This past January, we moved our family to Boston with a fear of the unknown ahead of us, and a hope we never imagined we would be allowed to feel. As soon as the hospital received the drug, the team was ready and waiting for the first injection. Every day mattered. Mila had already lost her vision and her ability to talk. Her barely noticeable seizures had just exploded a few months before and grew to thirty per day that lasted minutes, arms and legs moving violently. Her swallowing was getting worse by the day. Her body was slumped and she could no longer sit up alone. Her legs were giving out when she stood or walked. But none of these regressions compared to watching her little light start to go out. We were losing the Mila that we knew and loved. Her brain was atrophying, and with it her awareness of the world around her, her smile, her laughter.

Today, Mila is eight months into her treatment. People ask me how she’s doing and I have to admit that it has been hard to find the right words to answer. Friends and family ask in excitement if she’s better now, if she’s been cured. They dream of a day when life will return to normal. But it’s not that simple. Batten disease affects every part of the brain and body. It’s unbelievably complicated and still very un-understood. And Mila had lost so much before her treatment.

Before responding, I try to stop and reflect on how Mila is that day. Not yesterday, or what I hope for tomorrow. But today.

No matter the answer, one thing seems to be clear so far - her rapid downward slope has stopped. Something I had thought would only happen in my dreams. And some abilities have improved. She now stands tall and upright. She can sit crossed-legged alone on the floor without swaying or falling. Her legs no longer give out when walking and she climbs the stairs with alternating feet, still with full support. Her seizures have greatly decreased in number and generally last only a few seconds. Instead of arms and legs flailing, a short giggle. Her swallowing has improved and she’s able to enjoy her meals. And her hands will occasionally tap the table and feel for objects now that they aren’t so tightly clenched. But what has brought me the greatest joy is seeing my Mila again. She is alert more often and responsive to the world around her. She follows her favorite stories with expression on her face, gets excited and laughs out loud when a dog licks her hand, and smiles when her brother comes up with funny words.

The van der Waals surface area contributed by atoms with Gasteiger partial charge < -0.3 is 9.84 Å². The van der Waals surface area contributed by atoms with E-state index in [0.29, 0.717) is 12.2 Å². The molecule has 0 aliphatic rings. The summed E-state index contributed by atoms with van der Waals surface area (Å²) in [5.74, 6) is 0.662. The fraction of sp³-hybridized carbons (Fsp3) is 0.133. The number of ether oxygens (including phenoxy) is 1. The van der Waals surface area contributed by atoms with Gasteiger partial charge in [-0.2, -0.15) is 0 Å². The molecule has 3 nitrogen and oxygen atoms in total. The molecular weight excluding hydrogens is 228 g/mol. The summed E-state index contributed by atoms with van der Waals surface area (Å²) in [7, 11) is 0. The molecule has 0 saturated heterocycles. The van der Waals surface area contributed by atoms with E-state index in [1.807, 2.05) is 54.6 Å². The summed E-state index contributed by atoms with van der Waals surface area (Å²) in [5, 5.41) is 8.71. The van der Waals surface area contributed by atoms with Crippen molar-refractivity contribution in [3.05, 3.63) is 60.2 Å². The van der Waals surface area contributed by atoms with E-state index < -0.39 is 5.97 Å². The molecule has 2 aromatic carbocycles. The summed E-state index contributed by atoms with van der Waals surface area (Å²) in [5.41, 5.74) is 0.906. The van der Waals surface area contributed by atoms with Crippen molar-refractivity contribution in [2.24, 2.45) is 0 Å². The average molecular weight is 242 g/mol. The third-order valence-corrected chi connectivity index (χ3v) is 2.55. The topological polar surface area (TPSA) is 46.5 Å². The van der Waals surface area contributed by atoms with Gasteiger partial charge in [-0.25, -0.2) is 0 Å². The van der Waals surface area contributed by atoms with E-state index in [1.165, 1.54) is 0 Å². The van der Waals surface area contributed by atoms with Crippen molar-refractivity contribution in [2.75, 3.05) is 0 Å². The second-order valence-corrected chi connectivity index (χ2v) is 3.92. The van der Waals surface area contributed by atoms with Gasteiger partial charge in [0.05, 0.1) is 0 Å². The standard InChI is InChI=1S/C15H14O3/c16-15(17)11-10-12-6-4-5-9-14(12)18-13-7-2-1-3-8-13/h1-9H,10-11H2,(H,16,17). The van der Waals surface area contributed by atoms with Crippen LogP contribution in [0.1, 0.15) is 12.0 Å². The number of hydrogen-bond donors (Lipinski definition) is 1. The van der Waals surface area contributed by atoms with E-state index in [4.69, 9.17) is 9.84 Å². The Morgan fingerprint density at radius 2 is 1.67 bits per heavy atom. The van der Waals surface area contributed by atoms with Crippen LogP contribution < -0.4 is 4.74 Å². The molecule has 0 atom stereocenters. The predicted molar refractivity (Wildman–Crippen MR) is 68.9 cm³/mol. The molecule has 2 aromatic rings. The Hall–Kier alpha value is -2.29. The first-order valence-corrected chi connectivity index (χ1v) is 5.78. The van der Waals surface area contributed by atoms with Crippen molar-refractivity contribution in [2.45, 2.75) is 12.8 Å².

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Not every hour and every day looks like this. There are times when everything is harder for her - her body leans to one side, her feet drag on the floor, she doesn’t respond to what usually makes her smile. My heart still soars and sinks. I still have no idea what tomorrow will bring. And I am now faced with the incredible challenge of rehabilitation of the skills she has lost.

 
 
 

But despite all of this, Mila’s treatment has given her real HOPE.

I look back into the crystal ball today and Mila’s story looks different.

 
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With the incredible hope Mila has been given, I have realized that Mila’s life truly has a greater purpose than we had ever imagined when she was born. She isn’t just our sunshine. She is a little ray of light, a little spark, for everyone. Mila’s treatment is allowing me the chance to ensure that her spark will ignite others, and one day soon there will be a bright light where there was once just darkness. Not just for Mila. Not just for Batten. But for the millions of children around the world with devastating genetic diseases.

I will keep fighting…

-Julia, Mila and Azlan’s mommy